Groupe Royer has signed a European license for a line of lifestyle-oriented shoes under the Everlast brand name. The deal covers all the markets of Europe, the Middle East and Africa with the exception of Italy, where the brand has an excellent partner for clothing, A. Moda.
The large French group believes that it can make a strong lifestyle statement with the line because of the growing popularity of martial arts. Sports Direct, the big British chain of sporting goods stores of Sports Direct International, owner of Everlast, already sells a more technical line of Everlast shoes.
Royer has also strengthened its ties with Wolverine Worldwide by getting its licensing contract for Hush Puppies shoes in France and Switzerland extended to cover the Spanish market as well. It is enlarging its offices in Barcelona and Düsseldorf as part of a strategy to push the turnover ratio outside France from 40 percent to 50 percent. Last month, Royer added three other brands of Wolverine – CAT Footwear, Keds and Sperry – to the portfolio of brands that it distributes in France.
Meanwhile, Royer has made two significant moves in Italy. It has commissioned the Rubensluciano design studios at Stra, near Venice, to revitalize the Stéphane Kélian brand of high-end women's shoes and to coordinate their distribution in Europe. It has also bought the rights to the Kickers brand in Italy from the liquidators of their previous owner, Società Italiana Calzature (SIC).
Aside from its large sourcing, licensing and distribution operations, Royer owns two once famous brands of women's dress shoes, Kélian and Charles Jourdan, and many other brands in other segments of the market. While Jourdan is profitable, thanks in part to the royalties that it is getting from its licensees, Kélian has been struggling since Royer bought the brand in 2007.
Therefore, Royer has decided to stop handling sales of the brand directly and to discontinue manufacturing its collections in Portugal. It will get them made instead by Italian factories in the Riviera del Brenta area that specialize in this type of footwear and that already work with Rubensluciano. The studio has already designed and developed the autumn/winter 2017/18 Stephane Kélian collection.
Under the supervision of Rebensluciano, sales of the Stephane Kélian line in various European markets will be handled by three agents with showrooms in Milan, Paris and Berlin. The Italian agent will have exclusive rights for the Italian market and will have non-exclusive rights to sell to clients in other parts of the world. The German agent will also take care of the German-speaking countries, Poland and some other countries.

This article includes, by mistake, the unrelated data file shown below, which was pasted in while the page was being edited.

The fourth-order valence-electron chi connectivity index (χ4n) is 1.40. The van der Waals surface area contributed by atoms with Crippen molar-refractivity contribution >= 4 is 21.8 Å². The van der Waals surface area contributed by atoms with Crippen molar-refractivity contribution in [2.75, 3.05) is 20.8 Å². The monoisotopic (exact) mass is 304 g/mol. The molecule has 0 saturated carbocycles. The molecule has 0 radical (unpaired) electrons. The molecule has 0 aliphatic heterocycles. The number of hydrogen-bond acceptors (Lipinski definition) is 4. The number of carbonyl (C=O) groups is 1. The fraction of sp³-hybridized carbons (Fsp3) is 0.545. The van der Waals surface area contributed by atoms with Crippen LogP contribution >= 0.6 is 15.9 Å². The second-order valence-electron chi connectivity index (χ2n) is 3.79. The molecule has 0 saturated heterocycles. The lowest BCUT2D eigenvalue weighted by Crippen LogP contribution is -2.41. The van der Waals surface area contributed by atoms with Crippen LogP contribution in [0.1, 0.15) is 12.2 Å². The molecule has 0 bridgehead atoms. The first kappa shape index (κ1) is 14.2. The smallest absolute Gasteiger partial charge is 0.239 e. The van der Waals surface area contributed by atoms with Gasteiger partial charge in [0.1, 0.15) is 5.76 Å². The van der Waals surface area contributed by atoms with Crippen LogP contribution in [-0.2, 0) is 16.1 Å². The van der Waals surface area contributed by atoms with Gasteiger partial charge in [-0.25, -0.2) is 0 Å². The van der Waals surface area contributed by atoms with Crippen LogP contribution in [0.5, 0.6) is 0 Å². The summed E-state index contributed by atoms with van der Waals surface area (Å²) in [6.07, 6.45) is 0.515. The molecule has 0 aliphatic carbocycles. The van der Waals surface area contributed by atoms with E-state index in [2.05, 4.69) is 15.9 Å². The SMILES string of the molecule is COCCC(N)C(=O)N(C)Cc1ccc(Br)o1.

Royer, which owns the brand rights for Kickers in the rest of the world since 2007, has been confronted with its inability to sell its Kickers collection in Italy, where the rights were registered by SIC. Over the years, Royer made many offers to SIC to take over the rights, but the Italian company's owners always wanted a higher price to close the deal.
Using local subcontractors for the production, SIC was also selling two other branded lines of children's footwear, Sultanina and Zanotti, but its annual revenues have been plummeting in recent years, reportedly going down from more than €12 million to only about €3 million, including the revenues from two outlet stores.
SIC asked for bankruptcy protection last summer, but the bankruptcy court decided a few days ago that its assets should be liquidated. Royer was able to secure the rights to Kickers at a very low price. Giuseppe Zanotti, which has been in litigation with SIC and launched its own Zanotti Kids line of children's shoes, took over SIC's rights to the Zanotti brand name. We don't know what will happen with Sultanina.
The takeover of Kickers has prompted Royer to set up a sales office in Milan to manage the distribution in Italy of that brand and many others in its portfolio, with the exception of Kélian. The office will be run by Roberto Recaneschi, a veteran of the Italian children's shoe industry who worked previously at Siport, a licensee of Barbie and other brands that doesn't operate anymore, as well as for Melania. He joined Royer in 2008 to take care of its licensed character business and to handle other tasks.
Groupe Royer managed to lift its sales to around €300 million last year, generating a nice profit based on preliminary figures. The biggest driver was a 20 percent sales increase for New Balance, which Royer distributes and licenses for France, Germany and the Benelux countries. Kickers' aggregated sales, including those of licensees like the Pentland Group, grew by 5 percent, with a particularly strong increase of 30 percent in Germany.
When we met him at the recent Expo Riva Schuh fair in Italy, Jacques Royer, president of the group, expressed confidence that sales will continue to increase in 2017, despite the termination of a distribution contract for Converse. He didn't want to say yet why, indicating that other important new deals are in the pipeline.